In Arun Karthick’s Nasir, premiered as a part of We Are One global film festival, nothing happens dramatically and nothing changes thematically, so to speak. We are just left following one day of Nasir (played with subdued diligence by theatre actor Koumarane Valavane), a representative of one among the muslim ghetto of Coimbatore, who’s conducting a dignified social life as a local salesman.
The film opens with Adhan, the islamic call to prayer, eloquently establishing what it is setting out to do. We simply cut to Nasir’s family, his wife Taj, the physically abled Iqbal and his Mother with poor health. Fatima is leaving for her hometown for 5 days. Before we see their separation, we see the interiors of the film’s political and aesthetic design, where the muslim ghetto preaches their peace-less confinement as a minority community and where, when it reaches the public outskirts there’s overt communalisation of agendas on loudspeakers, masqueraded as sacred addressing.
The crux of the film on an intimate level is anti-hate and the quotient of ‘love’. The protagonist seeks solace in poetry. He is romantic and the film’s most intimate clutches are short monologues anchoring it’s narrative, which are Nasir’s poetic love letters to Taj. Like the separation that is obstructed in between the social chaos, is many of those intimate moments that exasperatingly fades away with external interruptions―of intolerance. Arun Karthik’s filmmaking is punctuated by those minimal (at the beginning) to unbearable amplifications (the climax), like verbal violence transcending into physical violence, bigotry into heteronomy.
Out of the many brilliant things about Arun’s filmmaking, there is the psychology to violence that follows the narrative trajectory. The politics of Nasir is never overt, it’s a subsidiary undercurrent. It’s about a man from the oppressed group unaware or keeping silence of the material circumstances of hate around him. The hate he finds in the employers house (the same politics of vegetarianism thrusted in our Country), the hate he overhears in a phone conversation of the same employer where the man insists that a Hindu festival should march through a muslim area, the islamophobia rooted in his co-worker who finds voyeuristic pleasure in mob lynching videos, the hate monger speeches he oughts to hear from the traffic signal against muslim community that are publicly endorsed as nationalistic―as with the purpose of hindutva nation building. The narrative is a sprawling dive into these realities we are enduring.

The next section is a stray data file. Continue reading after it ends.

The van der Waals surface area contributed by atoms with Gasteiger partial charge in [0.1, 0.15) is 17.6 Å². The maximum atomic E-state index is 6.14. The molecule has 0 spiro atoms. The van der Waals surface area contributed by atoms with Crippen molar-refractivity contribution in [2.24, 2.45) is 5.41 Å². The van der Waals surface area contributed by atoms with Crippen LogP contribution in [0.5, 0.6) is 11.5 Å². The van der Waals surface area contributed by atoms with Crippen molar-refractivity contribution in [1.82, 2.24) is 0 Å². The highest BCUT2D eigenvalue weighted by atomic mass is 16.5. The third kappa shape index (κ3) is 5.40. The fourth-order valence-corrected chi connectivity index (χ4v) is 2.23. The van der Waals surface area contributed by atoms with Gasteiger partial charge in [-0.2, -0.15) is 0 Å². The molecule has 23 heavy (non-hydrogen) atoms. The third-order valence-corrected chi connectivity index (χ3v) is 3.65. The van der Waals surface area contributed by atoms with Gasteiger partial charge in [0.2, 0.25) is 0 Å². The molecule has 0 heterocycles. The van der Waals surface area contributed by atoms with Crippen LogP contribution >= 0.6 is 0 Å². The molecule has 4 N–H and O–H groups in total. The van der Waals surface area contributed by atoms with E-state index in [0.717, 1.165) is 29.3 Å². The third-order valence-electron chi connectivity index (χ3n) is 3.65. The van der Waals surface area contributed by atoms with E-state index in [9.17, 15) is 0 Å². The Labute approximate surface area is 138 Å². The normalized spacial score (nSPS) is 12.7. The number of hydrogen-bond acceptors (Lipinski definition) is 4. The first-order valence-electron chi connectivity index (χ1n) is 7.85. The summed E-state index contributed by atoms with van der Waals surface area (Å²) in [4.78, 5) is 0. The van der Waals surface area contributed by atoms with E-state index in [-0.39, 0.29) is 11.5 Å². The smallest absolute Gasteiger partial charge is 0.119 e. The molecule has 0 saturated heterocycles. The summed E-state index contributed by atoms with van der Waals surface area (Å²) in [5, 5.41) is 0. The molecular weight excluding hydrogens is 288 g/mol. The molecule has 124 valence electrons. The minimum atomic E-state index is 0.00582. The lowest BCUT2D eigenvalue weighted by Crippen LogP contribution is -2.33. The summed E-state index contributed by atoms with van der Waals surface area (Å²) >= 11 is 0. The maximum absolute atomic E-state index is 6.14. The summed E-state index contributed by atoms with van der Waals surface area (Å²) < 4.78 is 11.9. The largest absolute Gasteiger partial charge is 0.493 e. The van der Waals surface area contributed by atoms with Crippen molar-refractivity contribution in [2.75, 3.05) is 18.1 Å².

It’s also quite fascinating to see the filmmaker encoding these nuances even in the technical design as it’s a rarity to find 4:3 aspect ratios even in the indie circles. Most of the stories from our Cinema are told in the widescreen format, it’s baseless how some of them compliment the narrative. Nasir uses the compact space for it’s benefit, inducing the conducive claustrophobia of environment majestically onto celluloid.
Secularism comes of as a blown-out pun, from the lens of a society, in the film. The contrived secular design of the textile and the persuaded and compassionate lunch outs between two people―are fruitful instances of dark humour. Another instance where our notions are cramped is how Arun Karthik breaks muslim stereotypes with the representation of his middle aged protagonist. Beautifully dignified as Mushin Parari’s muslim representation in Malayalam Cinema.
The moment that thresholds rays of optimism and hope in the film are quietly savoured by the noir aesthetics. An instance is the kind of friendly compassion Nasir’s employers teenager son treats him with, unlike how his family does―a hope for radical future―is later turned down in how it shows the drugged (symbolic, maybe?) youth. Another instance is the climax, of course, staged without any cinematic gimmicks at it’s most dark and unsettling way possible. As opposed to Raju Murugan’s Gypsy, where the desperation to show terror topped the cinematic objective.
The terrifying climax of Nasir might come across as a sudden outburst to some, but it’s a perfectly calibrated step, planned inch after inch in the filmmaking. The mob violence is not an eruption, it’s an act of injection. A larger part of social injection that has been normalised in our racial conditioning, designed socialisation―through exaggerated history lessons, hindutva propaganda and censored modes of expression (As even the OTT platforms are being subjugated under censoring these days, have to wait and watch how Nasir would be perpetually available for Indian streaming).
Nasir is a timely reminder that powerful political expression in cinema doesn’t necessarily need the back-up of overt gimmickry, showy radicalism, superficial drama, or self indulgence ridden monologues. Here there’s poetry, poignance and political discourse―and that too without falling out of the beauty of noir aesthetics.